An Invitation into the Queen’s Galactic Imagination: A Review of Kylie’s Disco


Kylie returns to form in this deliciously camp record.

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Like every great pop superstar, Kylie has mastered the art of remaking her image with each album era; for Disco this is no exception – she takes the album title to new extremes, and shakes off the country twangs of Golden to make way for the glitter of Disco.

From Lady Gaga to Jessie Ware, many pop artists have been revisiting the vintage sounds of disco in different ways recently. In Disco, Kylie takes the route of super-sweet, sometimes over-saturated disco.

The first part of the album is by far the strongest. Kylie starts with the catchy chorus of ‘Magic’, inviting us into her galactic imagination where everyone most certainly believes in magic. ‘Magic’ lets us know what to expect from the oncoming songs – glittering synths, disco-infused strings, and funky bass lines. From ‘Magic’, we move to ‘Miss a Thing’, which opens with an utterance of “dance” which is definitely a wink to ‘All the Lovers’ from 2010. ‘Miss a Thing’ inspires the same dance-escapism of that track, with lyrics that want you to “run away with me tonight” and “lose control”.

After a string of cheesy dance tracks comes ‘Say Something’. By far the strongest track on the album, ‘Say Something’ is pure disco gold; it utilizes choirs and layered vocals to build around the uplifting lyrics that see a hopeful future. This song embodies the philosophy of Kylie’s music: cheesy on the surface, but genuine underneath.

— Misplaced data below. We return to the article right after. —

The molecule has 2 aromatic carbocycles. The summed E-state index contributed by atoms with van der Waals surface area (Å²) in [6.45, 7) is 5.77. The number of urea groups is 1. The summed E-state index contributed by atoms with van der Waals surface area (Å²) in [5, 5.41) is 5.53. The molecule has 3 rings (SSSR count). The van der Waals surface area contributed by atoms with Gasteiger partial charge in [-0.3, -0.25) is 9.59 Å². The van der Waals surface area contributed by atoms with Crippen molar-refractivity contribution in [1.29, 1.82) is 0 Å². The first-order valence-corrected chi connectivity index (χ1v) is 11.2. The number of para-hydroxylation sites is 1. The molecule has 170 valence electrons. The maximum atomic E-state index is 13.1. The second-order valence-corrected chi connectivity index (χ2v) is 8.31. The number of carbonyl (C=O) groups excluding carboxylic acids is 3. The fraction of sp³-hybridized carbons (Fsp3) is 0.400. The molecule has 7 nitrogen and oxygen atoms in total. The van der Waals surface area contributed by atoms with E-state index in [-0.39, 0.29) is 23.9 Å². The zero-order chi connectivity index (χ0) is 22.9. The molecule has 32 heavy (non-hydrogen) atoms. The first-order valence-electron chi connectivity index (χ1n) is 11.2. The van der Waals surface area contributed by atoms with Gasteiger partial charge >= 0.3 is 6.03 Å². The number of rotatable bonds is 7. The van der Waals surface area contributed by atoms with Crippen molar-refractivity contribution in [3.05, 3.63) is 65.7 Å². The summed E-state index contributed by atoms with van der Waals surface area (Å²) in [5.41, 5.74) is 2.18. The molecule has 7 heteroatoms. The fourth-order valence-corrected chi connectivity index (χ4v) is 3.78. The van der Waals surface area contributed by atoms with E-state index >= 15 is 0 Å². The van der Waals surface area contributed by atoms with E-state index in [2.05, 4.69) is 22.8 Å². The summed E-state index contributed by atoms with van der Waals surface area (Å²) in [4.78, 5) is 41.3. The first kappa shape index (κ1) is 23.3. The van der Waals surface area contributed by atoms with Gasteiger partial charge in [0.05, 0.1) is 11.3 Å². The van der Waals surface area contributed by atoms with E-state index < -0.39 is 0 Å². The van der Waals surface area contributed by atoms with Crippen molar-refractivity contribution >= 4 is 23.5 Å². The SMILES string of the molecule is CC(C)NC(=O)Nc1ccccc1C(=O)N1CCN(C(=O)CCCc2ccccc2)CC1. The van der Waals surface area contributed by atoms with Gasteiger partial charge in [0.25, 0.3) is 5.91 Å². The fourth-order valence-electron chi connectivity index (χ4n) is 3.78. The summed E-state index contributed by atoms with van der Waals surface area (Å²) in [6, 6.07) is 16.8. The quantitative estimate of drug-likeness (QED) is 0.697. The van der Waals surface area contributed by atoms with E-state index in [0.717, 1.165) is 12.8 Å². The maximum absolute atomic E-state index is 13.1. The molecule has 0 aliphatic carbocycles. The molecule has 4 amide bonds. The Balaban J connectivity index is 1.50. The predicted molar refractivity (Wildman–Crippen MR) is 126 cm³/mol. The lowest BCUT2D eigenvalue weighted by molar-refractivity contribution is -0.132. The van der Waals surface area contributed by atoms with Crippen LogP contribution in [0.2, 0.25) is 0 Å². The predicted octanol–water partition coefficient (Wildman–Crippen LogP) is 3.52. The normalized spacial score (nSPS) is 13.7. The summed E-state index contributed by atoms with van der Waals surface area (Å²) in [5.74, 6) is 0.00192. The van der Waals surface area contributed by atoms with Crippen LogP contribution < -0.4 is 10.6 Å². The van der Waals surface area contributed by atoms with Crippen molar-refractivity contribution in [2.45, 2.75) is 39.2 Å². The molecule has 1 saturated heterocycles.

While living in the future, Kylie still manages to remember the past. On ‘Where Does the DJ Go?’, we are brought to the dance floor where we find Kylie “singing I will survive”; on ‘Fine Wine’ Kylie brings the essence of Donna Summer alongside a modern sample of Jawny’s ‘Honeypie’.

Although the album can be praised for it’s use of disco, there are moments where it can become too much – like in ‘Monday Blues’, where a catchy chorus is overpowered by dominating instrumentals. Here disco is used excessively; things like guitar licks and horns that are used sparingly throughout the rest of the album are used overbearingly and do nothing for the quality of the song.

Despite the occasional moments of over saturation, the record consistently delivers upbeat, sparkling tunes that make you want to get up and dance. Kylie’s vintage disco talents are unparalleled on Disco, and remind us why she is still the Princess of Pop to many.

Disco is out now via BMG Records. Watch the video for ‘Magic’ here:


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Records Editor 21-22

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